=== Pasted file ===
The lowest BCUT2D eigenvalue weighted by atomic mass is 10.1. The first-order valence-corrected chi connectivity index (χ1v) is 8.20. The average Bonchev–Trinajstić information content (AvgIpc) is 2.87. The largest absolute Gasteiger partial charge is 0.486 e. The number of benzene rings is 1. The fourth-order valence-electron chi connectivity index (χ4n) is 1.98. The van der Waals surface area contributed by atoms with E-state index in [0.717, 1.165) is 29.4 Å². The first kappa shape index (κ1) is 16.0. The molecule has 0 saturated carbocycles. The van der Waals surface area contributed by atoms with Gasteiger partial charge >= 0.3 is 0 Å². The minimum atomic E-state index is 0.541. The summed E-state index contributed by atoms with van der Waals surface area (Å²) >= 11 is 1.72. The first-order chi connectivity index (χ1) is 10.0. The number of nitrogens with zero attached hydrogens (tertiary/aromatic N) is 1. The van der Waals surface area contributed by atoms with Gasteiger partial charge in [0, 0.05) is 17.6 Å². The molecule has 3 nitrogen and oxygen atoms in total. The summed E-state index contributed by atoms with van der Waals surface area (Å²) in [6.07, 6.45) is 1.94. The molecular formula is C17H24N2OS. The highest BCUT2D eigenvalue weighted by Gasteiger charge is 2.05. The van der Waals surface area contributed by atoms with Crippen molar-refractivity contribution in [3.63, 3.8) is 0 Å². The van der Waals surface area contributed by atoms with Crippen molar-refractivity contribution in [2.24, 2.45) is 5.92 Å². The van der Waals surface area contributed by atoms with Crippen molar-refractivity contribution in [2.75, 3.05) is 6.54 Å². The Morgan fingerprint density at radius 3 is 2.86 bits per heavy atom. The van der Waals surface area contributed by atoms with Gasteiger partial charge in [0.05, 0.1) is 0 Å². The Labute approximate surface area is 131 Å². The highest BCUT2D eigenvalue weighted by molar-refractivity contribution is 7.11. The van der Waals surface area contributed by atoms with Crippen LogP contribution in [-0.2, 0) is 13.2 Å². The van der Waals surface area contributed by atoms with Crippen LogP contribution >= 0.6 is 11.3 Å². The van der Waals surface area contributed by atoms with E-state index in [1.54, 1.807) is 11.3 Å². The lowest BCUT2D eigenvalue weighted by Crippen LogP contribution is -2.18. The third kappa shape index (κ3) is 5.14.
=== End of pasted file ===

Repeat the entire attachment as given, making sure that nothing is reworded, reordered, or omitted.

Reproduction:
The lowest BCUT2D eigenvalue weighted by atomic mass is 10.1. The first-order valence-corrected chi connectivity index (χ1v) is 8.20. The average Bonchev–Trinajstić information content (AvgIpc) is 2.87. The largest absolute Gasteiger partial charge is 0.486 e. The number of benzene rings is 1. The fourth-order valence-electron chi connectivity index (χ4n) is 1.98. The van der Waals surface area contributed by atoms with E-state index in [0.717, 1.165) is 29.4 Å². The first kappa shape index (κ1) is 16.0. The molecule has 0 saturated carbocycles. The van der Waals surface area contributed by atoms with Gasteiger partial charge >= 0.3 is 0 Å². The minimum atomic E-state index is 0.541. The summed E-state index contributed by atoms with van der Waals surface area (Å²) >= 11 is 1.72. The first-order chi connectivity index (χ1) is 10.0. The number of nitrogens with zero attached hydrogens (tertiary/aromatic N) is 1. The van der Waals surface area contributed by atoms with Gasteiger partial charge in [0, 0.05) is 17.6 Å². The molecule has 3 nitrogen and oxygen atoms in total. The summed E-state index contributed by atoms with van der Waals surface area (Å²) in [6.07, 6.45) is 1.94. The molecular formula is C17H24N2OS. The highest BCUT2D eigenvalue weighted by Gasteiger charge is 2.05. The van der Waals surface area contributed by atoms with Crippen molar-refractivity contribution in [3.63, 3.8) is 0 Å². The van der Waals surface area contributed by atoms with Crippen molar-refractivity contribution in [2.24, 2.45) is 5.92 Å². The van der Waals surface area contributed by atoms with Crippen molar-refractivity contribution in [2.75, 3.05) is 6.54 Å². The Morgan fingerprint density at radius 3 is 2.86 bits per heavy atom. The van der Waals surface area contributed by atoms with Gasteiger partial charge in [0.05, 0.1) is 0 Å². The Labute approximate surface area is 131 Å². The highest BCUT2D eigenvalue weighted by molar-refractivity contribution is 7.11. The van der Waals surface area contributed by atoms with Crippen LogP contribution in [-0.2, 0) is 13.2 Å². The van der Waals surface area contributed by atoms with Crippen LogP contribution >= 0.6 is 11.3 Å². The van der Waals surface area contributed by atoms with E-state index in [1.54, 1.807) is 11.3 Å². The lowest BCUT2D eigenvalue weighted by Crippen LogP contribution is -2.18. The third kappa shape index (κ3) is 5.14.